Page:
The Tanah Lot temple was significantly influenced by Hinduism, and it has been a part of Balinese mythology for centuries. At the base of the rocky island, giant venomous sea snakes are believed to protect the temple from evil spirits and intruders.


Tanah Lot is one of the most visited temples, and perhaps the most photographed in Bali and the complex frequently gets packed with tourists. To avoid crowds, it is recommended to visit the temple early morning or late evening. The temple was built on a rock formation in the middle of the sea, and it is only accessible at low tide. 

Tanah Lot



Apart from being a world-class surfing location, Uluwatu is also famous for its immortal temple, grandiosely located at the edge of a 70 m high, steep coastal cliff. Balinese folklore has it that this rock is a part of Dewi Danu`s petrified barque.

Although the temple is quite small, its location makes it one of the most popular amongst tourists. Jaw-dropping views, a strong sense of spirituality and sensational sunsets are topped up with impressive “Kecak dance performances and Balinese music shows.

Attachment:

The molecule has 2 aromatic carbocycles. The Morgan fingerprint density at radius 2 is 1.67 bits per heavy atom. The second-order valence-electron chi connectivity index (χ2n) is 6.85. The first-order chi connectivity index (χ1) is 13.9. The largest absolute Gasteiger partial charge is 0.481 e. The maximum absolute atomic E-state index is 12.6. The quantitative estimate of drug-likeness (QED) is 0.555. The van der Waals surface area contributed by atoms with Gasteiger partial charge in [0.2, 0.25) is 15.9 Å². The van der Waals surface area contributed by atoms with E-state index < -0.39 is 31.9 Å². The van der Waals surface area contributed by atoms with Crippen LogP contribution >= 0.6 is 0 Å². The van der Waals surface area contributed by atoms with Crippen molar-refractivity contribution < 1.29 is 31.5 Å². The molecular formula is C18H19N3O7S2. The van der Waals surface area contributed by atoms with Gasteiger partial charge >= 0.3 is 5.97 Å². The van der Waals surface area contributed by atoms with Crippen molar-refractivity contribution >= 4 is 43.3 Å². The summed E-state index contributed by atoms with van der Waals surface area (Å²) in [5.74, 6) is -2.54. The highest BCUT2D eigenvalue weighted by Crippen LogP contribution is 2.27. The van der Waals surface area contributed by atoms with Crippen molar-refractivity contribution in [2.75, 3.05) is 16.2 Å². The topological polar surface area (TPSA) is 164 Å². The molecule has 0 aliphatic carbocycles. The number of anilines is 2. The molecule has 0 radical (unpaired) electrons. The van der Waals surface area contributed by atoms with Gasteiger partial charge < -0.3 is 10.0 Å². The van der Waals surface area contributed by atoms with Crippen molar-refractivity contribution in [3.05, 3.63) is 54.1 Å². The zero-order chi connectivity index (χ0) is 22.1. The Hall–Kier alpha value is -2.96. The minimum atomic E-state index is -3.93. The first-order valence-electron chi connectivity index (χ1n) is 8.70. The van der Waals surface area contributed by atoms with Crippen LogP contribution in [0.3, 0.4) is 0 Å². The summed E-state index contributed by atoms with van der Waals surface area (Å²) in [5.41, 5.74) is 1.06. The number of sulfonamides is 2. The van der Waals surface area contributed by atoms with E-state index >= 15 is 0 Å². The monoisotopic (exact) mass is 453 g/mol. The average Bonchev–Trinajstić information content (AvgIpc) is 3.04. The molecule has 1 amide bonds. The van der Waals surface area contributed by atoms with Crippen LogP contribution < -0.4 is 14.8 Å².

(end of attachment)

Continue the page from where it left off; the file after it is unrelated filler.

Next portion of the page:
Uluwatu Temple


The Uluwatu temple is known for its cheeky residents – Balinese long-tail monkeys, which love being fed and stealing visitors` belongings. Don`t let yourself be fooled by their friendly smile at first! They typically target jewellery, handbags, phones and sunglasses.

Kecak dance performances are held nightly


Dating back to the prehistoric times, the origin of Pura Besakih is woven into legends and myths. The temple monumentally stands above the misty hills of Mount Agung (3,031 m), the highest point of Bali, and the temple truly is exceptional.

Pura Besakih is the largest and holiest Hindu religious complex in Bali. The temple is built on six levels, terraced up the slope and made up of 23 temples, sitting on parallel ridges. There are regular festivals, and religious ceremonies in the complex and some of them are partially open to the public.